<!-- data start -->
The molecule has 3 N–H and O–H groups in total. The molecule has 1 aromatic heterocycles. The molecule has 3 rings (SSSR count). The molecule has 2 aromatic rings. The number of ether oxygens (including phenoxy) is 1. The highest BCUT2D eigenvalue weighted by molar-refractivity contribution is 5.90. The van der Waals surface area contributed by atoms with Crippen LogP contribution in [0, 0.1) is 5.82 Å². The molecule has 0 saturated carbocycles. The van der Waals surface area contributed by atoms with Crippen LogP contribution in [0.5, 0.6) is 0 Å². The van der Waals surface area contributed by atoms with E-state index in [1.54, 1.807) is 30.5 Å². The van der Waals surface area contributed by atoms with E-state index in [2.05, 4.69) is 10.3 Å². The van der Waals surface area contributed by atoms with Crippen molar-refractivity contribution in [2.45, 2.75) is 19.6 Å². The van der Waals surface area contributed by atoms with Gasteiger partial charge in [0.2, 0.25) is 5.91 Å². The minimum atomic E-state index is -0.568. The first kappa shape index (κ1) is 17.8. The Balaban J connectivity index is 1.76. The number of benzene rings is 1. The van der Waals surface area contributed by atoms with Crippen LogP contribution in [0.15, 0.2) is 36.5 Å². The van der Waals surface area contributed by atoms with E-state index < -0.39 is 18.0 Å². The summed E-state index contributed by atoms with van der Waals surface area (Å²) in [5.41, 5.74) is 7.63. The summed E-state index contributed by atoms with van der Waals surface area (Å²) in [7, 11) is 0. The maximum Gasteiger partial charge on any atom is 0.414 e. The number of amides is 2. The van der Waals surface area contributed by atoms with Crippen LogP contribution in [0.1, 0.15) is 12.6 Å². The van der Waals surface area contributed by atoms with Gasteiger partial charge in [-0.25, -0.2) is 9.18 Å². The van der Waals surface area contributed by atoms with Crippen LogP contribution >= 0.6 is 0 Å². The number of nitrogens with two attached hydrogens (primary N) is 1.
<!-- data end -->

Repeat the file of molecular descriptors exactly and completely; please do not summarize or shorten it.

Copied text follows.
The molecule has 3 N–H and O–H groups in total. The molecule has 1 aromatic heterocycles. The molecule has 3 rings (SSSR count). The molecule has 2 aromatic rings. The number of ether oxygens (including phenoxy) is 1. The highest BCUT2D eigenvalue weighted by molar-refractivity contribution is 5.90. The van der Waals surface area contributed by atoms with Crippen LogP contribution in [0, 0.1) is 5.82 Å². The molecule has 0 saturated carbocycles. The van der Waals surface area contributed by atoms with Crippen LogP contribution in [0.5, 0.6) is 0 Å². The van der Waals surface area contributed by atoms with E-state index in [1.54, 1.807) is 30.5 Å². The van der Waals surface area contributed by atoms with E-state index in [2.05, 4.69) is 10.3 Å². The van der Waals surface area contributed by atoms with Crippen molar-refractivity contribution in [2.45, 2.75) is 19.6 Å². The van der Waals surface area contributed by atoms with Gasteiger partial charge in [0.2, 0.25) is 5.91 Å². The minimum atomic E-state index is -0.568. The first kappa shape index (κ1) is 17.8. The Balaban J connectivity index is 1.76. The number of benzene rings is 1. The van der Waals surface area contributed by atoms with Crippen LogP contribution in [0.15, 0.2) is 36.5 Å². The van der Waals surface area contributed by atoms with E-state index < -0.39 is 18.0 Å². The summed E-state index contributed by atoms with van der Waals surface area (Å²) in [5.41, 5.74) is 7.63. The summed E-state index contributed by atoms with van der Waals surface area (Å²) in [7, 11) is 0. The maximum Gasteiger partial charge on any atom is 0.414 e. The number of amides is 2. The van der Waals surface area contributed by atoms with Crippen LogP contribution in [0.1, 0.15) is 12.6 Å². The van der Waals surface area contributed by atoms with Gasteiger partial charge in [-0.25, -0.2) is 9.18 Å². The van der Waals surface area contributed by atoms with Crippen LogP contribution >= 0.6 is 0 Å². The number of nitrogens with two attached hydrogens (primary N) is 1.